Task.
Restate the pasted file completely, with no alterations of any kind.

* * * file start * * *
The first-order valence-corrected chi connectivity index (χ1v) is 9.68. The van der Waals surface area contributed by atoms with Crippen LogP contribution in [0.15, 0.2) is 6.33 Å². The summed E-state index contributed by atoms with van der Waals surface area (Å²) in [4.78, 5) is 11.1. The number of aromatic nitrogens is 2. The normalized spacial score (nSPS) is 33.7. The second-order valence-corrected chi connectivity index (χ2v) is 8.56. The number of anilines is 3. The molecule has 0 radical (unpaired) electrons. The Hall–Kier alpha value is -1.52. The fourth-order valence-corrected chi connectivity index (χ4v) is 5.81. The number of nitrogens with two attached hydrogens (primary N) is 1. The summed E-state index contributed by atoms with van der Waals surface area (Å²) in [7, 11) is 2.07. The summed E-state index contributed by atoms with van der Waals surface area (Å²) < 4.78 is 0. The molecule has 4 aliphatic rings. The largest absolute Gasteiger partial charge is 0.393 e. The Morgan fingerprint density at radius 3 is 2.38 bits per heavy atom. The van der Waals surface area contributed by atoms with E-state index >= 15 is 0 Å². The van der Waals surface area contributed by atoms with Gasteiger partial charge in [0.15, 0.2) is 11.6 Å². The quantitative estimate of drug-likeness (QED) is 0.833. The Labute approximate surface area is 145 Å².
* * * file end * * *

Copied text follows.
The first-order valence-corrected chi connectivity index (χ1v) is 9.68. The van der Waals surface area contributed by atoms with Crippen LogP contribution in [0.15, 0.2) is 6.33 Å². The summed E-state index contributed by atoms with van der Waals surface area (Å²) in [4.78, 5) is 11.1. The number of aromatic nitrogens is 2. The normalized spacial score (nSPS) is 33.7. The second-order valence-corrected chi connectivity index (χ2v) is 8.56. The number of anilines is 3. The molecule has 0 radical (unpaired) electrons. The Hall–Kier alpha value is -1.52. The fourth-order valence-corrected chi connectivity index (χ4v) is 5.81. The number of nitrogens with two attached hydrogens (primary N) is 1. The summed E-state index contributed by atoms with van der Waals surface area (Å²) in [7, 11) is 2.07. The summed E-state index contributed by atoms with van der Waals surface area (Å²) < 4.78 is 0. The molecule has 4 aliphatic rings. The largest absolute Gasteiger partial charge is 0.393 e. The Morgan fingerprint density at radius 3 is 2.38 bits per heavy atom. The van der Waals surface area contributed by atoms with E-state index >= 15 is 0 Å². The van der Waals surface area contributed by atoms with Gasteiger partial charge in [0.15, 0.2) is 11.6 Å². The quantitative estimate of drug-likeness (QED) is 0.833. The Labute approximate surface area is 145 Å².